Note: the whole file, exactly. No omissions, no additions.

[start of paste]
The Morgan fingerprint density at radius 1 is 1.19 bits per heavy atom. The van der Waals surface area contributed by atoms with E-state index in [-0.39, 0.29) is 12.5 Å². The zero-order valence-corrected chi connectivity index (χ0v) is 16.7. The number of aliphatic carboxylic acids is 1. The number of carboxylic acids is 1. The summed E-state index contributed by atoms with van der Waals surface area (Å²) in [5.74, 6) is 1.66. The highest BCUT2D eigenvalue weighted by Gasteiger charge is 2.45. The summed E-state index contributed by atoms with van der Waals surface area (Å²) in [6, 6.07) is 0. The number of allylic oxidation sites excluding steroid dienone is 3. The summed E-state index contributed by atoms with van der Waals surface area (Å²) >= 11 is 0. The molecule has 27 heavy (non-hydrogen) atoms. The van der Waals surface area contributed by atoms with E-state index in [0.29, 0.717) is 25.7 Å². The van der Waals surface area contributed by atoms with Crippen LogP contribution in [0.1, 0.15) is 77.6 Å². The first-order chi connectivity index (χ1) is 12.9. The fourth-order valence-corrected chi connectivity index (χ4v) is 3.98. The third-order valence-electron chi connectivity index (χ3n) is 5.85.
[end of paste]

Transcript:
The Morgan fingerprint density at radius 1 is 1.19 bits per heavy atom. The van der Waals surface area contributed by atoms with E-state index in [-0.39, 0.29) is 12.5 Å². The zero-order valence-corrected chi connectivity index (χ0v) is 16.7. The number of aliphatic carboxylic acids is 1. The number of carboxylic acids is 1. The summed E-state index contributed by atoms with van der Waals surface area (Å²) in [5.74, 6) is 1.66. The highest BCUT2D eigenvalue weighted by Gasteiger charge is 2.45. The summed E-state index contributed by atoms with van der Waals surface area (Å²) in [6, 6.07) is 0. The number of allylic oxidation sites excluding steroid dienone is 3. The summed E-state index contributed by atoms with van der Waals surface area (Å²) >= 11 is 0. The molecule has 27 heavy (non-hydrogen) atoms. The van der Waals surface area contributed by atoms with E-state index in [0.29, 0.717) is 25.7 Å². The van der Waals surface area contributed by atoms with Crippen LogP contribution in [0.1, 0.15) is 77.6 Å². The first-order chi connectivity index (χ1) is 12.9. The fourth-order valence-corrected chi connectivity index (χ4v) is 3.98. The third-order valence-electron chi connectivity index (χ3n) is 5.85.